- Oops!Something went wrong.Please try again later.
- Oops!Something went wrong.Please try again later.
Frank Gore, the third-leading rusher in NFL history, had multiple white spots on the MRI of his brain he was required to take by the Florida Athletic Commission as part of his request to box ex-NBA player Deron Williams on Dec. 18 in Florida, Mike Mazzulli, the president of the Association of Boxing Commissions, told Yahoo Sports.
The bout was changed from a pro bout to an exhibition on Dec. 17 at the weigh-in, though no one from either fighter’s camp nor the state of Florida has revealed why. Florida does not regulate exhibition bouts. But Gore, 38, was required to take two MRIs by the state, which Gore told Yahoo Sports he passed.
“It has come to the attention of the Association of Boxing Commissions that Frank Gore had a questionable brain MRI,” Mazzulli said. “The ABC stands always for fighter safety. We have a medical committee ready to assist states, and this is the kind of a case where we want them to know we are available to help.”
Yahoo Sports reached out to executive director of the Florida Athletic Commission Patrick Cunningham, who told a third party that he is not permitted to speak to the media.
Gore fought without incident and lost a split decision to Williams.
Dr. Michael Schwartz, an internal medicine physician from Connecticut and a ringside physician for 31 years, said that occasionally spots on a brain MRI — which can indicate lesions on the brain — are “overread and are called ‘unidentified brain objects.’ There’s a lot of very non-specific stuff we find that turns out to be very benign in nature. But it could be far worse. ... In a case like that, it’s imperative that a person not be hit in the head.”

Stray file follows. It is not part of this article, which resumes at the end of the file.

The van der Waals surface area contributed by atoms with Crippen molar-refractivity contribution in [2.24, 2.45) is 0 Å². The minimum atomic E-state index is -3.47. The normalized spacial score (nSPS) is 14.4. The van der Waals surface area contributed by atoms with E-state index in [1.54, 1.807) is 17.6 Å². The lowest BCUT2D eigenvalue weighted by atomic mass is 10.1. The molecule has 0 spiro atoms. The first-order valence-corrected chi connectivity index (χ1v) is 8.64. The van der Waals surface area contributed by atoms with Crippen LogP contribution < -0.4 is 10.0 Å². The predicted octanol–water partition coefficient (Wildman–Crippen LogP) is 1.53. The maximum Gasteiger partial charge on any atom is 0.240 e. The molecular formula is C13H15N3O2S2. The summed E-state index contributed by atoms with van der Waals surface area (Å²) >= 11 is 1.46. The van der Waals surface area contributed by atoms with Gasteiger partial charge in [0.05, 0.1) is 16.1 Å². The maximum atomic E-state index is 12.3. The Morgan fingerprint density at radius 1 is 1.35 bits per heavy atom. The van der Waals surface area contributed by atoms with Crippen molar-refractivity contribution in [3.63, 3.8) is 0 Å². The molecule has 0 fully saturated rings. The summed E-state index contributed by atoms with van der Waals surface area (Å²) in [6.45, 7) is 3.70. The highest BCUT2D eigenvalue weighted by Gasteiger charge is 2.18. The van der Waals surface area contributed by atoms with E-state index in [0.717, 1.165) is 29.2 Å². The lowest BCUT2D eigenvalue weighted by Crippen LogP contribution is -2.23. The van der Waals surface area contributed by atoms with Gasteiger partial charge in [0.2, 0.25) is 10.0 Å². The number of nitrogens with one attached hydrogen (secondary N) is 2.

A subdural hematoma, or bleeding on the brain, is the most common cause of death in boxers.
Gore and his agent, Malki Kawa, vehemently denied any issues with Gore's health. Multiple sources told Yahoo Sports about the spots on the MRI, but Kawa and Gore said they went above and beyond to prove Gore was fit to fight.
Gore was not required to get an MRI, according to Florida’s rules; only fighters 40 or over in Florida are automatically required to get an MRI. But the commission asked Gore to get one anyway and he complied, saying, “I’m glad they asked me because I know my brain is healthy now. A lot of guys I played with can’t say that.”
Kawa said neurologists in Miami and Tampa, Florida, cleared Gore to fight.
Schwartz said if he were involved and were told the commission couldn’t regulate the fight, he would have shut down the show. Schwartz, who founded the Association of Ringside Physicians, has long been a fighter safety advocate.
“Florida might be saying that they can’t regulate an exhibition, but they can, in essence,” Schwartz told Yahoo Sports. “They can just shut down the whole show. If I were involved, I’d have taken the doctors off the card. At that point, it’s a violation of federal law to have a fight card without doctors present.”
Though the fight was changed to an exhibition, Kawa said he didn’t know why. The only change from when it was scheduled to be a pro bout was going from 10-ounce gloves to 12-ounce gloves.
The bout was scheduled to be a four-rounder at a maximum weight of 215 pounds, with the fighters slated to wear the standard 10-ounce gloves that professional heavyweights wear.
Fights are not considered safer for boxers with 12-ounce gloves. The larger gloves would protect the hands more and would be less likely to cut a boxer, but don’t decrease the likelihood of neurological damage.
Kawa is the godfather of one of Gore’s five children and said the two have been friends since 2000. He only recently became Gore’s agent. He said he’s so close to Gore he never would have allowed him to fight if he felt there were any undue medical risk.